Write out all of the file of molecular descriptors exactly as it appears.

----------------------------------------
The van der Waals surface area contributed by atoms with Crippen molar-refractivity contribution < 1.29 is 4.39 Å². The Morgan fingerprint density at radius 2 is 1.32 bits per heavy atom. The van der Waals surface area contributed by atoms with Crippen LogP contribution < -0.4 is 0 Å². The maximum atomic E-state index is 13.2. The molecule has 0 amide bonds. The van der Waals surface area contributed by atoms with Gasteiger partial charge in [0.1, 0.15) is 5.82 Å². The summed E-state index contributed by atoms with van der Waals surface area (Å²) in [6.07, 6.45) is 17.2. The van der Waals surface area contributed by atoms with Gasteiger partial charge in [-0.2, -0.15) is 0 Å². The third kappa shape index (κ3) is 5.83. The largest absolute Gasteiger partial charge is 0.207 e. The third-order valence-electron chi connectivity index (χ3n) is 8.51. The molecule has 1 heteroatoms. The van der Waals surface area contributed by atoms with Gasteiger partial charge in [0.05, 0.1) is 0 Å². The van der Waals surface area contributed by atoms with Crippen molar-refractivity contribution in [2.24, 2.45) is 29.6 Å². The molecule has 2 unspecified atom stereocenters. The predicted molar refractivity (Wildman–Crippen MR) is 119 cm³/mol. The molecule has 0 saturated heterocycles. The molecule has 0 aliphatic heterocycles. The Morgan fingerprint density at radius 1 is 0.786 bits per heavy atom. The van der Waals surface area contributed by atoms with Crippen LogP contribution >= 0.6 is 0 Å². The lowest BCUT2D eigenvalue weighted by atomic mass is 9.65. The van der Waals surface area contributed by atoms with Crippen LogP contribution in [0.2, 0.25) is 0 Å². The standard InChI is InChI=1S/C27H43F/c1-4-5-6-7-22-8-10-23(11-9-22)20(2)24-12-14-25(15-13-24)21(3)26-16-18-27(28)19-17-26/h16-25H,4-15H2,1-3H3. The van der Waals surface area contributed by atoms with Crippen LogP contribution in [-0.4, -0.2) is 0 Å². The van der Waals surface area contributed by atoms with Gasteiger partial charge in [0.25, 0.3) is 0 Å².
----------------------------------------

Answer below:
The van der Waals surface area contributed by atoms with Crippen molar-refractivity contribution < 1.29 is 4.39 Å². The Morgan fingerprint density at radius 2 is 1.32 bits per heavy atom. The van der Waals surface area contributed by atoms with Crippen LogP contribution < -0.4 is 0 Å². The maximum atomic E-state index is 13.2. The molecule has 0 amide bonds. The van der Waals surface area contributed by atoms with Gasteiger partial charge in [0.1, 0.15) is 5.82 Å². The summed E-state index contributed by atoms with van der Waals surface area (Å²) in [6.07, 6.45) is 17.2. The van der Waals surface area contributed by atoms with Gasteiger partial charge in [-0.2, -0.15) is 0 Å². The third kappa shape index (κ3) is 5.83. The largest absolute Gasteiger partial charge is 0.207 e. The third-order valence-electron chi connectivity index (χ3n) is 8.51. The molecule has 1 heteroatoms. The van der Waals surface area contributed by atoms with Gasteiger partial charge in [0.05, 0.1) is 0 Å². The van der Waals surface area contributed by atoms with Crippen molar-refractivity contribution in [2.24, 2.45) is 29.6 Å². The molecule has 2 unspecified atom stereocenters. The predicted molar refractivity (Wildman–Crippen MR) is 119 cm³/mol. The molecule has 0 saturated heterocycles. The molecule has 0 aliphatic heterocycles. The Morgan fingerprint density at radius 1 is 0.786 bits per heavy atom. The van der Waals surface area contributed by atoms with Crippen LogP contribution >= 0.6 is 0 Å². The lowest BCUT2D eigenvalue weighted by atomic mass is 9.65. The van der Waals surface area contributed by atoms with Crippen LogP contribution in [0.2, 0.25) is 0 Å². The standard InChI is InChI=1S/C27H43F/c1-4-5-6-7-22-8-10-23(11-9-22)20(2)24-12-14-25(15-13-24)21(3)26-16-18-27(28)19-17-26/h16-25H,4-15H2,1-3H3. The van der Waals surface area contributed by atoms with Crippen LogP contribution in [-0.4, -0.2) is 0 Å². The van der Waals surface area contributed by atoms with Gasteiger partial charge in [0.25, 0.3) is 0 Å².